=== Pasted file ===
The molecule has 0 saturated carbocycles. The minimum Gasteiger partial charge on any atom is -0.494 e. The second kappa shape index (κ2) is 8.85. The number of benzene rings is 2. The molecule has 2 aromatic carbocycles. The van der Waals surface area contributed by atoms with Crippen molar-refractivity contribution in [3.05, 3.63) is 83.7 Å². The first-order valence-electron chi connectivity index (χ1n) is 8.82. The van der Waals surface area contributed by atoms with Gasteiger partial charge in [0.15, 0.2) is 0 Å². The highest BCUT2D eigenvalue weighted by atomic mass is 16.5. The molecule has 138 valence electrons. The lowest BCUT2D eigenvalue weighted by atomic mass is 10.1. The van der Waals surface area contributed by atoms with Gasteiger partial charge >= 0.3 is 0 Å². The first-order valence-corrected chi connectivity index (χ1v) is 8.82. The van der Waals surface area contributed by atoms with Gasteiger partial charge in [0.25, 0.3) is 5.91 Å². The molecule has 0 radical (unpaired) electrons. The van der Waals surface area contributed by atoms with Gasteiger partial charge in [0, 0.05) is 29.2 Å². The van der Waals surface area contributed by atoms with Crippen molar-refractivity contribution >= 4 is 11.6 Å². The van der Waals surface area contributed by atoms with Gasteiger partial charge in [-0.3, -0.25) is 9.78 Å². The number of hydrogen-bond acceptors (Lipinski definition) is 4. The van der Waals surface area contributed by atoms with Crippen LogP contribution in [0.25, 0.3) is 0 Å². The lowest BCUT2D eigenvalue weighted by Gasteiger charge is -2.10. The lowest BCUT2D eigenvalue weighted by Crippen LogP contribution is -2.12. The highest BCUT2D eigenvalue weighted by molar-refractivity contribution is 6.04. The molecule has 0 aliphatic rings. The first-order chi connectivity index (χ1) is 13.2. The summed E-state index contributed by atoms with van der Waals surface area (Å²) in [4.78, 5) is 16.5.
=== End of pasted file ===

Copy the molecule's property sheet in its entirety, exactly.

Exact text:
The molecule has 0 saturated carbocycles. The minimum Gasteiger partial charge on any atom is -0.494 e. The second kappa shape index (κ2) is 8.85. The number of benzene rings is 2. The molecule has 2 aromatic carbocycles. The van der Waals surface area contributed by atoms with Crippen molar-refractivity contribution in [3.05, 3.63) is 83.7 Å². The first-order valence-electron chi connectivity index (χ1n) is 8.82. The van der Waals surface area contributed by atoms with Gasteiger partial charge in [0.15, 0.2) is 0 Å². The highest BCUT2D eigenvalue weighted by atomic mass is 16.5. The molecule has 138 valence electrons. The lowest BCUT2D eigenvalue weighted by atomic mass is 10.1. The van der Waals surface area contributed by atoms with Gasteiger partial charge >= 0.3 is 0 Å². The first-order valence-corrected chi connectivity index (χ1v) is 8.82. The van der Waals surface area contributed by atoms with Gasteiger partial charge in [0.25, 0.3) is 5.91 Å². The molecule has 0 radical (unpaired) electrons. The van der Waals surface area contributed by atoms with Gasteiger partial charge in [0, 0.05) is 29.2 Å². The van der Waals surface area contributed by atoms with Crippen molar-refractivity contribution >= 4 is 11.6 Å². The van der Waals surface area contributed by atoms with Gasteiger partial charge in [-0.3, -0.25) is 9.78 Å². The number of hydrogen-bond acceptors (Lipinski definition) is 4. The van der Waals surface area contributed by atoms with Crippen LogP contribution in [0.25, 0.3) is 0 Å². The lowest BCUT2D eigenvalue weighted by Gasteiger charge is -2.10. The lowest BCUT2D eigenvalue weighted by Crippen LogP contribution is -2.12. The highest BCUT2D eigenvalue weighted by molar-refractivity contribution is 6.04. The molecule has 0 aliphatic rings. The first-order chi connectivity index (χ1) is 13.2. The summed E-state index contributed by atoms with van der Waals surface area (Å²) in [4.78, 5) is 16.5.